Even with the loss of geothermal assets, the companies are still on course to reach 100% renewable energy by 2045. Image: Edmund Garman / Flickr
Hawaiian Electric Companies reached a consolidated 27% renewable portfolio standard in 2018, even after the state’s Hawaii Island lost its geothermal resources for most of the year as a result of the Kilauea volcanic eruption.
Even with the loss of geothermal assets, the companies are still on course to reach 100% renewable energy by 2045. In total, the 2018 consolidated renewable portfolio standard (RPS) remained the same as it was in 2017, while that total would have been lifted up to 29% had Puna Geothermal Venture (PGV) produced at the same level as 2017.
Hawaiian Electric, Maui Electric and Hawaii Electric Light are still on course to achieve the next mandated RPS milestone of 30% by 2020. A decade ago, these companies’ RPS measured out at just 9%. Since then, the companies’ annual use of fossil fuels has declined by 88 million gallons.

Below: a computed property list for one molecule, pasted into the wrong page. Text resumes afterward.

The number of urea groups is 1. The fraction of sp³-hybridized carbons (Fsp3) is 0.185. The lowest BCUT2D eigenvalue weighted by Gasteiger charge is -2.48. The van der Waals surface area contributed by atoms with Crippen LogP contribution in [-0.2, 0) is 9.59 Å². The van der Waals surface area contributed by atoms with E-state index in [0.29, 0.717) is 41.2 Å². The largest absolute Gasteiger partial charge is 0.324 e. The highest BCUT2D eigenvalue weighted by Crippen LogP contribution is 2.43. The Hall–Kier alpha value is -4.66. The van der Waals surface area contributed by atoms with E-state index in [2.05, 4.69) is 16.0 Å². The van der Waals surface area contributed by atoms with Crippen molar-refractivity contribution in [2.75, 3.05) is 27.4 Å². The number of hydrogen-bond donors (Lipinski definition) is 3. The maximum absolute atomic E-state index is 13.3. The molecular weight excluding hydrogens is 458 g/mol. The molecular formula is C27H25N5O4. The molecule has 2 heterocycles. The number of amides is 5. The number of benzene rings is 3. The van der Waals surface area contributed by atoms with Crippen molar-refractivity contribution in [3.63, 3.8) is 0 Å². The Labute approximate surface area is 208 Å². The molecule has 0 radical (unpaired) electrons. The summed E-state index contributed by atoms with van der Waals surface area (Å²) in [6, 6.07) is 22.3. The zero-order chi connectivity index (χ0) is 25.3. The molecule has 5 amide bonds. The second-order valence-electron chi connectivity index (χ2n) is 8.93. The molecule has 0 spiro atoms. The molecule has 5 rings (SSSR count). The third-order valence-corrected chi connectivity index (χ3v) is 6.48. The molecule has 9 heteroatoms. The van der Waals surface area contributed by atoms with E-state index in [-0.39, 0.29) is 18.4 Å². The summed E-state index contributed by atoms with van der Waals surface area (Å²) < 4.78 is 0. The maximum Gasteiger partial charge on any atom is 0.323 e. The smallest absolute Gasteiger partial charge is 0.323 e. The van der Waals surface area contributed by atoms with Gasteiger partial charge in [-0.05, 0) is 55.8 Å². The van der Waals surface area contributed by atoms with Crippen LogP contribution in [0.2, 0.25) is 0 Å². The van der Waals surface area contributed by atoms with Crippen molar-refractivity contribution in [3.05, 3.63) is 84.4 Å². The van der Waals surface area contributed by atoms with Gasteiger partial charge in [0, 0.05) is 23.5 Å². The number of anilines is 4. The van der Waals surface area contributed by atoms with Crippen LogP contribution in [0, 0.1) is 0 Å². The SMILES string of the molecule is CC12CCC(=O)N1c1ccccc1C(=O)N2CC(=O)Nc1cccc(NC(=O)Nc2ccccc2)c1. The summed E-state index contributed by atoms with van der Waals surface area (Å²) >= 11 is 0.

While Hawaii Electric Light’s RPS dropped from 57% in 2017 to 44% in 2018, it would have reached 64% had PGV been online for most of the year. Elsewhere, Maui Electric recorded a RPS of 38%, up from 34% in 2017, while Oahu was at 22%, up from 21 percent the previous year.
Looking ahead to the rest of 2019, the 20MW West Loch Solar facility in Ewa will come online this year, as will three Clearway Energy solar facilities totaling 110MW. Power purchase agreements for seven solar-plus-storage facilities on Oahu, Hawaii Island and Maui were also filed in 2018 with regulators. By 2022, over 4.4 million PV panels will be feeding renewable energy into the state’s energy grid.